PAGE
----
ROBUX (singular ROBUK, plural ROBUX) or ROBUCK, stylized as R$, is the sole currency on ROBLOX. Introduced on May 14, 2007, ROBUX is known as ROBLOX's primary currency by the community and staff; all ROBLOX-created items within the catalog are sold in ROBUX.
Before ROBUX, ROBLOX points existed, which you would get for playing mini games, which came before user-created games.
Through premium membership
ROBLOXians who purchase a premium membership receive a daily ROBUX allowance. Users in a Builders Club membership earn 15 ROBUX, while those in Turbo Builders Club or Outrageous Builders Club earn 35 and 60 ROBUX respectively. Players also receive a 100 ROBUX bonus for the first-time purchase of a premium membership.A loyalty program was introduced as an incentive for users to continue purchasing Builders Club. With this program, players could earn up to 300% of their principal income, or up to 45, 105, or 180 ROBUX. A later update to the loyalty program reduced the amount a person can earn to up to 20% of their principal income (3, 7, or 12 ROBUX) and completely removed any loyalty bonuses for new Builders Club members. The program was discontinued in 2014.
ROBLOX released the ability to purchase ROBUX through their website on September 26, 2008. The guest feature was released on the same day.  The ability to purchase ROBUX through the ROBLOX Mobile App was released on December 11, 2012. ROBUX can also be purchased through a ROBLOX Card. ROBLOX Cards can be purchased at many 7-Eleven, GameStop, Walmart, Toys R Us, f.y.e, Target, Best Buy, CVS/Pharmacy, Future Shop, and Sainsbury's stores in the USA, Canada and England. Users with an active premium membership will receive an additional ROBUX bonus if they purchase ROBUX. Users who do not own a credit card can use Rixty, which allows them to purchase gift cards and use CoinStar machines to change the spare change into ROBUX. At the moment, Rixty does not work outside of the US.
With the November 2008 release of the RoblEX currency exchange, ROBLOXians are given the ability to exchange Tickets into ROBUX and vise-versa. The RoblEX's exchange rate is based off user demand and typically hovers around 1 for about 20 for market orders. However, on April 14, 2016, the currency exchange was shut down following the removal of tickets, the secondary currency.
- Main article: DevEx
The Developer's Exchange (DevEx) was released on October 1, 2013. This feature allows developers who meet specific qualifications to exchange ROBUX into real-life currency (USD) on a monthly basis. In order to qualify for DevEx, users must be currently enrolled in Outrageous Builders Club, have earned over 100,000, have a valid PayPal account, and be a verified account. Currently, developers earn $200 per 100,000 exchanged through DevEx.
The value of ROBUX has increased since its initial release. With 3,297, a ROBLOX Blog article declared Miked as one of the wealthiest ROBLOX players. Today, many users have upwards of 40,000 in their accounts without being considered by the community as wealthy.
Current theories about the dramatic shift in ROBUX value are embedded in the idea of supply and demand. Supply and demand are typically inversely related, and the balance of both establish the equilibrium price.
- As more users log into ROBLOX, ticket supply increases. This increase in supply creates a surplus of tickets, which therefore lowers the value of them. As a result, the ticket to ROBUK ratio increases (more tickets are required to "purchase" one ROBUX through the currency exchange).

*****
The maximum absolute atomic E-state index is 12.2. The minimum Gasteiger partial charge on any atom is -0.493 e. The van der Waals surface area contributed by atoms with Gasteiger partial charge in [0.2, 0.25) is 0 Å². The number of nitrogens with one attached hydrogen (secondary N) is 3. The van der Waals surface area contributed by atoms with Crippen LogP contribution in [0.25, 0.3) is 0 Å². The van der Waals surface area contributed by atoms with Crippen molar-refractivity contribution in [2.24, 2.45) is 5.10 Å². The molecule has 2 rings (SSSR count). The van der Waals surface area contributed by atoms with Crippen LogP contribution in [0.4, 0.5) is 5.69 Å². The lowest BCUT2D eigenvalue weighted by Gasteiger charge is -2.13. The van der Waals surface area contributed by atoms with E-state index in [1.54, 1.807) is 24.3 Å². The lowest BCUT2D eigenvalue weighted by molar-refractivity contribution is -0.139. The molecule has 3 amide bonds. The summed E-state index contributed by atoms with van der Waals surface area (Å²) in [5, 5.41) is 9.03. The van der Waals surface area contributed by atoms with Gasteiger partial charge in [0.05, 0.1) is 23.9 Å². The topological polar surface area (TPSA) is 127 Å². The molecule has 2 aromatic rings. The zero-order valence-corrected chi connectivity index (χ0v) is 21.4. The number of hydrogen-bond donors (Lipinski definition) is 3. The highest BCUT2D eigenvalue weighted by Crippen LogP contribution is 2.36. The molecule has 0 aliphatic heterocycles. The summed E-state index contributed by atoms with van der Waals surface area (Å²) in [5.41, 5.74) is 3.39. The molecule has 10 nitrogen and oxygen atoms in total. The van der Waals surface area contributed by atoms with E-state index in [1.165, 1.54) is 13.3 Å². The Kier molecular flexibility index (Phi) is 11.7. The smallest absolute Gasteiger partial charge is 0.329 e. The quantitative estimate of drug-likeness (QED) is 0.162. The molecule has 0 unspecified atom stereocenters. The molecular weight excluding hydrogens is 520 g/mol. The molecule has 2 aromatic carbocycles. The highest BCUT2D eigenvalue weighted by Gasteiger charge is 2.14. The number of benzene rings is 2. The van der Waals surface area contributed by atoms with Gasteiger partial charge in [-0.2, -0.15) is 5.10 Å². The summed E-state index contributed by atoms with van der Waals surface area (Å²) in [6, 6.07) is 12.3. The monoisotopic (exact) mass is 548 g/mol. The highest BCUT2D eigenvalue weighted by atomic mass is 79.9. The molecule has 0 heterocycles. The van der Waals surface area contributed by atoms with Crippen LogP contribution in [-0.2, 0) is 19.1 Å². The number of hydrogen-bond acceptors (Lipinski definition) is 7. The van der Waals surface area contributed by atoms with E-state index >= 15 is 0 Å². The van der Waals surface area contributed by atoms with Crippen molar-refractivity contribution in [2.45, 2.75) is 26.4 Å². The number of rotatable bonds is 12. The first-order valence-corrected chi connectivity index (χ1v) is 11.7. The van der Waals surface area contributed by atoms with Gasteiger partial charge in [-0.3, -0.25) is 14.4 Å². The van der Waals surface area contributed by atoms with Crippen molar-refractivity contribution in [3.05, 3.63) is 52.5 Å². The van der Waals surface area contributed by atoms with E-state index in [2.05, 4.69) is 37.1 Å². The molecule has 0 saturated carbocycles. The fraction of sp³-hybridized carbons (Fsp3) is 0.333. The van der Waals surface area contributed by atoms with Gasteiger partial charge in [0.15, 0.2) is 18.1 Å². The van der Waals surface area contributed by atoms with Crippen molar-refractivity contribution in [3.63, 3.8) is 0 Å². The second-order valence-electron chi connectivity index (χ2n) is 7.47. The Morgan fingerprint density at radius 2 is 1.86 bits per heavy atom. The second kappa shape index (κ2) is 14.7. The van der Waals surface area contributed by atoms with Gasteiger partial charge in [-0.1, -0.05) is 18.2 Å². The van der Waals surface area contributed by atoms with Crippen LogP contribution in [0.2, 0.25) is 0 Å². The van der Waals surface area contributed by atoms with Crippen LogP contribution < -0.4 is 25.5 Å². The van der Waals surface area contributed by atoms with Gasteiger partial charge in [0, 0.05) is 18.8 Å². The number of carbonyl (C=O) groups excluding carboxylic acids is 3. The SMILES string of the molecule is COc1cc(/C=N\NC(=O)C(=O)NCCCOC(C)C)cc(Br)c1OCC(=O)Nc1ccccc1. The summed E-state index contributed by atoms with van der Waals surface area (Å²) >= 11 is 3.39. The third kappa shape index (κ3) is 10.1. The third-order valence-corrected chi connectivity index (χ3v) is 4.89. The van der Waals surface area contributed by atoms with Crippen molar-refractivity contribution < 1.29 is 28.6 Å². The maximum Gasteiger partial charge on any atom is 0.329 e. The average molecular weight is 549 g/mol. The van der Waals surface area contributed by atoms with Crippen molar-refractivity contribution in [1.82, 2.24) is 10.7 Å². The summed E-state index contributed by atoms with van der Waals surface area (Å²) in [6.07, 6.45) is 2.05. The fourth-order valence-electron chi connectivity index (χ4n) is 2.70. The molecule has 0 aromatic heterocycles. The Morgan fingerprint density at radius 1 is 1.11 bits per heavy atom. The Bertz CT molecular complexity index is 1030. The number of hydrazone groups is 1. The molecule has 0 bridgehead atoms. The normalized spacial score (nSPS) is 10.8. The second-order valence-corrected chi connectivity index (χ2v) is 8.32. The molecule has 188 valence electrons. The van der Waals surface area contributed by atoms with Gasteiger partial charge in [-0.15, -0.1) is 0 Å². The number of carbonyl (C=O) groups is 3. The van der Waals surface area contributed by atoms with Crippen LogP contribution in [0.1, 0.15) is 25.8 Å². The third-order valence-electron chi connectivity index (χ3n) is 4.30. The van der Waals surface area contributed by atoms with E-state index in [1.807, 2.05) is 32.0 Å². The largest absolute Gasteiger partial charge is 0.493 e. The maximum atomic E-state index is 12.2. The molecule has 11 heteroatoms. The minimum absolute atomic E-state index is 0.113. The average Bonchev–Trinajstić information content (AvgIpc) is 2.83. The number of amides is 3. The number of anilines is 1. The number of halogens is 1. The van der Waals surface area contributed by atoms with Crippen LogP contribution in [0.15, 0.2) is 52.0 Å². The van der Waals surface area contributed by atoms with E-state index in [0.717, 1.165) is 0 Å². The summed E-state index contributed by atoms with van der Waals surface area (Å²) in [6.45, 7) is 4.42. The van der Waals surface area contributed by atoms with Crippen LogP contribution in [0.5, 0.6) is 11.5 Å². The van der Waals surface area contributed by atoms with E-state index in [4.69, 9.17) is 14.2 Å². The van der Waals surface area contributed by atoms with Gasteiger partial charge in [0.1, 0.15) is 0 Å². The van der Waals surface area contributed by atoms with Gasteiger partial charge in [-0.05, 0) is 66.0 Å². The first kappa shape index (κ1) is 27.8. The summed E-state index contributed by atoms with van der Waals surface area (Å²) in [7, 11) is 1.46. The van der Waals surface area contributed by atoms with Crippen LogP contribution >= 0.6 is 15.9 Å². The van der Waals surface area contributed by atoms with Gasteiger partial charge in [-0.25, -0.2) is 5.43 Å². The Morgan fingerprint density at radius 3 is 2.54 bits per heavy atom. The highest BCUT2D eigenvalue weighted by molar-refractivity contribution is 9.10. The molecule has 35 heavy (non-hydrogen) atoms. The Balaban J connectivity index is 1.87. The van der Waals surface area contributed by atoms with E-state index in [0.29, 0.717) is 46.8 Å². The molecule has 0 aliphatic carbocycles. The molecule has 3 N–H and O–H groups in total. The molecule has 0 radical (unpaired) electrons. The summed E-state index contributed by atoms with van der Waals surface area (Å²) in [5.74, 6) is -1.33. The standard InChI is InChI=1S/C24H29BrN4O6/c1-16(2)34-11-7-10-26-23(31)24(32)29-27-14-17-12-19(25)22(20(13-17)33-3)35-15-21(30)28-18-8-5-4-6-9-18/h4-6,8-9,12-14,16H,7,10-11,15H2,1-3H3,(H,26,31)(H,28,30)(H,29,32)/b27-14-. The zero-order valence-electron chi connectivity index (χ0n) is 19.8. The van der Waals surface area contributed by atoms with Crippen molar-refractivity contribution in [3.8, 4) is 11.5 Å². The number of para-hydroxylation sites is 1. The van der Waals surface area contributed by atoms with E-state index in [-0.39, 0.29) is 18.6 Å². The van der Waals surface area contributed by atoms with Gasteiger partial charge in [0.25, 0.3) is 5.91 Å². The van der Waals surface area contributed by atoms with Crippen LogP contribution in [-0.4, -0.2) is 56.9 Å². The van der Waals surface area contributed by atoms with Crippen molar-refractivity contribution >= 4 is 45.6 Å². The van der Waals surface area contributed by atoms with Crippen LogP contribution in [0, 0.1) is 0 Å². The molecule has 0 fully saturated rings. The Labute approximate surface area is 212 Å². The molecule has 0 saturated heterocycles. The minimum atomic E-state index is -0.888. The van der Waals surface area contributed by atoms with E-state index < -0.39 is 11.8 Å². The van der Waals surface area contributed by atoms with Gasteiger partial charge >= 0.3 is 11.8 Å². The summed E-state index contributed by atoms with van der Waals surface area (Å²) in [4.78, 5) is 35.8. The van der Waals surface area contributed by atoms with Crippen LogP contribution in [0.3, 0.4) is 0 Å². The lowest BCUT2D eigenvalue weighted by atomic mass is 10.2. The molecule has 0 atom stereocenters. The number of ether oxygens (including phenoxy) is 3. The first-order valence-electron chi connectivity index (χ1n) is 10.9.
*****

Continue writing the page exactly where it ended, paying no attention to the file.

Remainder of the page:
- By selling most of their items in the catalog for ROBUX and incentivizing users to exchange ROBUX for real-life currency through the Developer's Exchange, the demand for ROBUX has increased. This increase in demand compared to a minimal increase in the supply of ROBUX creates a shortage of ROBUX. As a result, the ticket to ROBUX ratio increases.
According to the Developer's Exchange, 400 is equal to $1, while a 2013 blog post announced that one ROBUX equal to one penny.
- For 100, users in a premium membership can create groups. For the same amount of money, a player can upload a piece of audio into a game.
- For 1,000, users can change their name.
- Users can upload thumbnails for their places. An image thumbnail requires 20, while a video thumbnail requires 500.
- Players can purchase items in the catalog for varying amounts of ROBUX.
- Many users have created tutorial videos about how to get free ROBUX without being hacked or terminated. However this is not possible, as the ROBLOX administrators have stated there is no way to get free ROBUX. Some users have also created ROBUX generators which would grant players free ROBUX.
- ↑ Alan "JacksSmirkingRevenge" Fackler. ROBLOX Currency Exchange: The Deep End. ROBLOX Blog. http://blog.roblox.com/2012/10/roblox-currency-exchange-the-deep-end/
- ↑ John Shedletsky. ROBLOX ROBUX. ROBLOX Blog. http://blog.roblox.com/2007/05/roblox-robux/
- ↑ Arbirator, BC Loyalty Bonus:Phasing Out, Arbirator's ROBLOX News, http://www.arbirator-robloxnews.com/2012/09/bc-loyalty-bonus-phasing-out.html
- ↑ John Shedletsky. Be Our Guest, Buy Our ROBUX. ROBLOX Blog. http://blog.roblox.com/2008/09/be-our-guest-buy-our-robux/
- ↑ Dylan Bromley. ROBLOX Mobile is Out Of Beta: Download and Play Today!. ROBLOX Blog. http://blog.roblox.com/2012/12/roblox-mobile-is-out-of-beta-download-and-play-today/
- ↑ John Shedletsky. It's the Economy... ROBLOX Blog. http://blog.roblox.com/2008/11/its-the-economy-2/
- ↑ Andrew "Blockhaak" Hakk. The Definitive Statistical Guide to ROBLOX's High-Growth in 2012. ROBLOX Blog. http://blog.roblox.com/2013/01/the-definitive-statistical-guide-to-robloxs-high-growth-2012/